For a world that's messed up, we sure have a lot of goodness being shoved in our faces.
If we're not hearing about Angelina Jolie's impending sainthood (a profile in the July issue of Esquire magazine unblinkingly calls her "the best woman in the world"), we're busy trying to convert our cars to run on nothing but lavender oil and beer. Folks who as recently as the mid-'90s were littering on their grannies' front yards and mocking mentors of any kind are now buying back carbon emissions, volunteering in droves (61.2 million last year, according to the Bureau of Labor Statistics) and somehow resisting the urge to physically attack those people who stand outside Trader Joe's asking, "Do you have a moment for the environment?"
Why such munificence? Being good feels good, of course (unless it involves not eating cheese), but apparently it also makes us live longer.
At least that's the theory put forth in the new book "Why Good Things Happen to Good People: The Exciting New Research That Proves the Link Between Doing Good and Living a Longer, Healthier, Happier Life." Citing his own research as well as numerous other studies, Stephen Post, a professor of bioethics at Case Western Reserve University's School of Medicine, and co-writer Jill Neimark suggest that there's a direct connection between altruism and physical health.
A 2005 study from Stanford University, for example, found a link between volunteerism and "later mortality" among the elderly. A large survey of teenagers in Vermont found that those who volunteered were less likely to engage in risky behaviors. And in a British study the authors call "truly remarkable," neighborhoods that had high rates of volunteerism were found to have lower rates of crime, better schools and "happier, healthier residents."
OK, so one man's "truly remarkable" is another's "no duh." Don't communities that have higher rates of volunteerism also tend to have higher tax bases with which to fund police departments and schools? And don't they also have more golf courses and gelato shops to keep residents happy and healthy?
Still, as frustratingly facile as "Why Good Things Happen to Good People" is (it contains such sentences as "Every time Christina Noble helps an orphan child in Vietnam or Mongolia, she helps the little girl inside herself."), it's also more honest about the psychology of altruism than the authors seem to realize. That's because in trying to convince us that doing good makes us live longer, they present "goodness" as a concept that has more to do with individual ego than anything else. Like a child who receives gushing praise for behavior that should be a matter of course, we're being told that ordinary compassion is, in fact, extraordinary. Therefore, hearty self-congratulations are in order.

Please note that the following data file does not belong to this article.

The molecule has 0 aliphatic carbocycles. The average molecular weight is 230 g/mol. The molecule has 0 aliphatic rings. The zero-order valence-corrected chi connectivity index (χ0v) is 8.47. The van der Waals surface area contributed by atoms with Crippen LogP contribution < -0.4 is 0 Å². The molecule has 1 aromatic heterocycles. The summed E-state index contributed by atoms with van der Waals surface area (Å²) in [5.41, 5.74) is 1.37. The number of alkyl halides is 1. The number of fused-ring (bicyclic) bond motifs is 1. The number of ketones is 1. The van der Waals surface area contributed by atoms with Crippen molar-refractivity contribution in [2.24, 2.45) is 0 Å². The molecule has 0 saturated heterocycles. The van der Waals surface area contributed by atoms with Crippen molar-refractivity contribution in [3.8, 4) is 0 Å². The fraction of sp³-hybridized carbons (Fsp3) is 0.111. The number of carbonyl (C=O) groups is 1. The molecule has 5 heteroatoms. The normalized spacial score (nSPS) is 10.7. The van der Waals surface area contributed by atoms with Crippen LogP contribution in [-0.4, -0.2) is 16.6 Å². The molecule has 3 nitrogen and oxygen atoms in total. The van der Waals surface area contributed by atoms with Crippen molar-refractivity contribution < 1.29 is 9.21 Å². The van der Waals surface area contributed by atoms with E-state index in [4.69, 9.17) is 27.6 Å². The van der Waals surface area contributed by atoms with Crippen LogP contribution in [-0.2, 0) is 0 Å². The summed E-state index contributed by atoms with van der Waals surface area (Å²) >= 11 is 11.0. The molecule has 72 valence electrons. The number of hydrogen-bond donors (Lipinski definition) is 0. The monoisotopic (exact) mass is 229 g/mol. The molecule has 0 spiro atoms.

It's an ingenious marketing strategy. By viewing magnanimity as a personal goal (like getting tighter abs) rather than simple civility (like not spitting at people), we turn goodness into a form of self-help. We give to others not because it's the right thing to do but because, as with yoga or meditation or high colonics, it helps us feel better.
There's nothing necessarily wrong with people doing good deeds for less than selfless reasons. Before there was Prozac, there was the good feeling that came from serving meals to the homeless. And before there was Internet dating, there was Habitat for Humanity. But today, goodness isn't just cool, it's the new snowboarding.
There is, for example, the eminently hip magazine "Good," which covers issues related to progressive culture and politics and funnels subscription fees into charitable groups of the readers' choosing (its associate publisher, incidentally, is that Dale Earnhardt Jr. of Prius drivers also known as Al Gore III). Web-based organizations including "Do Something" and "Action Without Borders" connect young people with various volunteer opportunities and attract tens of thousands of hits a day - no surprise, because a study last fall suggested that 81 percent of 13- to 25-year-olds had performed volunteer work in the previous year.
This is all, you know, good. Even if teenagers go through the motions to impress college admissions officers, and even if baby boomers use compassion as an anti-aging cream, some folks seem genuinely to have a stake in improving the world, or at least in keeping the apocalypse at bay until they have cataracts and can't see what's happening.
So why can't I get past the smugness and appreciate the sincerity? Maybe because too many people seem to see goodness as the kind of tree that doesn't exist unless someone is around to hear it fall. And that's no way to save a forest.